Integrating the Acquired Business - A Navera Group News Article

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Integrating the Acquired Business

Added on April 18, 2015

Middle Market M&A activity for the last twelve months continues to handily outperform the prior year trailing 12 month period. No doubt, low interest rates and favorable credit markets have contributed to this increased rate of activity. The private equity industry has invested a record amount of capital; exit volume was equally high combining to provide PE investors with record distributions. Industry experts expect this robust activity to continue as long as public indices remain high. Skeptics contend that the expected increase in interest rates and the shift from a perceived buyer’s market to a seller’s market will quell transaction activity in 2015. Either way, it does appear that M&A volume in 2015 will compete with 2014’s activity levels.

A significant effort and investment is made understanding the implications of a transaction and for many professionals, once a deal is closed, it is time to move on to the next deal. For the acquiring company’s managers and the professionals they choose to hire, however, the acquisition date is merely the end of the first leg of the journey. A continuing significant effort is required to integrate an acquired business into the existing business and/or to establish the appropriate infrastructure post close.

Using the deal thesis as a guide, managers have been strategizing about what and how to handle the integration of the target for some time – but once the deal closes, it is time to put those plans into action; and in many cases, integrate the acquired business while continuing to manage the acquiring company’s core business.

As a result, management teams need to be keenly focused on key aspects of the value proposition. Major decisions should be made, if possible, prior to the acquisition and if not, as close to the acquisition date as possible. If not already captured, managers should identify the top opportunities and execute on plans to realize the benefits of those opportunities as quickly as possible. Plans to mitigate risk should also be implemented as quickly as possible.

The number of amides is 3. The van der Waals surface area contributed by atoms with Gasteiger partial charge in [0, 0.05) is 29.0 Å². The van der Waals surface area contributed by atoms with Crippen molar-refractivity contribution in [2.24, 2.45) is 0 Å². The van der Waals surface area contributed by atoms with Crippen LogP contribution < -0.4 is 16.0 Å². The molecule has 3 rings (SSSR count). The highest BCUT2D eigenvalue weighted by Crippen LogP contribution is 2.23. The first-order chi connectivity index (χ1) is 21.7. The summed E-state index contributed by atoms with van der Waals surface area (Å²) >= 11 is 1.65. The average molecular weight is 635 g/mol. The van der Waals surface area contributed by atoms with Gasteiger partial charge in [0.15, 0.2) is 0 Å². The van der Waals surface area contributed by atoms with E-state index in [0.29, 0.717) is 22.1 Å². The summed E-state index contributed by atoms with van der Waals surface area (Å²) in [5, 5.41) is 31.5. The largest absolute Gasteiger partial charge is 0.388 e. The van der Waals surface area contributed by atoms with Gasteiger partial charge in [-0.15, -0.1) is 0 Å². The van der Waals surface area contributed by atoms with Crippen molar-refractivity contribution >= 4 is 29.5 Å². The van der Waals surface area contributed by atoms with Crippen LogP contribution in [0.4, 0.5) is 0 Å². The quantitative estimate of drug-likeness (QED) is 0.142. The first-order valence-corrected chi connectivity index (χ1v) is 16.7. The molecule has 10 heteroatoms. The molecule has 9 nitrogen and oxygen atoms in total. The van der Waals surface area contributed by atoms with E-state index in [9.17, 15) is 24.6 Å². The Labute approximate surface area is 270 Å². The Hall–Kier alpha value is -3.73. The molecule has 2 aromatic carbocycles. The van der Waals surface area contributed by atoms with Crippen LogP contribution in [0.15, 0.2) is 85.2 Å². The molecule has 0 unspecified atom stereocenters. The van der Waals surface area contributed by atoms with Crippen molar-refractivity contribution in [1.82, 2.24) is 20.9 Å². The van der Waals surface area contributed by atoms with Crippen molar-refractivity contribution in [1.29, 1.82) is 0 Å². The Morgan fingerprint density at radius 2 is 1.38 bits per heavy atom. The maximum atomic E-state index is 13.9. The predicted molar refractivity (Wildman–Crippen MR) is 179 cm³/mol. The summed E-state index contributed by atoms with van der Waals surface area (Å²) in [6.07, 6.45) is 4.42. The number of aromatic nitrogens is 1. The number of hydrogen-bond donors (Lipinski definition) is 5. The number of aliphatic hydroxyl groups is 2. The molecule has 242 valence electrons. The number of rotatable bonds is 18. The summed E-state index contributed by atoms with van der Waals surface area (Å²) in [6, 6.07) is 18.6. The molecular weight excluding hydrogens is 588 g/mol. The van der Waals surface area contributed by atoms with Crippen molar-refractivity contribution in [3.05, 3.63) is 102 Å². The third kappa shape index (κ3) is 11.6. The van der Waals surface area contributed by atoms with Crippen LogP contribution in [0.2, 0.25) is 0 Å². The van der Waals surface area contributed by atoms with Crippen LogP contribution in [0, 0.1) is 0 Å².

Such decisions, however, must be made on solid facts and data. The lens through which an acquiring company views the target company begins to change post closing. The “rose-color” starts to fade, and many times, acquiring companies learn of new facts – from operational to financial – while they attempt to integrate the acquired company. Identifying and addressing those issues, whatever they may be, as quickly as possible post close will ensure a better return on the investment.

Unless your organization has a sophisticated M&A team, the difficult juggling act of ensuring forward progress of the acquiring company and the target business while at the same time ensuring optimal integration of the target business should not be tackled alone. A false step can lead to problems in both businesses and a below expected return on the investment. Consider using well trained and experienced professionals to supplement the existing team. Outside professionals are often an essential (and variable) cost to integration of an acquired company; and it is highly likely the return on that investment will be swift.

Change always heightens uncertainty, but forward momentum can quell that anxiety. As with any major change, project or event, top management must provide the integration team the power and support to ensure optimal value is achieved. Setting realistic achievable integration goals, measuring progress and reporting back to key constituents will help mitigate uneasiness, improve effectiveness and improve the return on investment.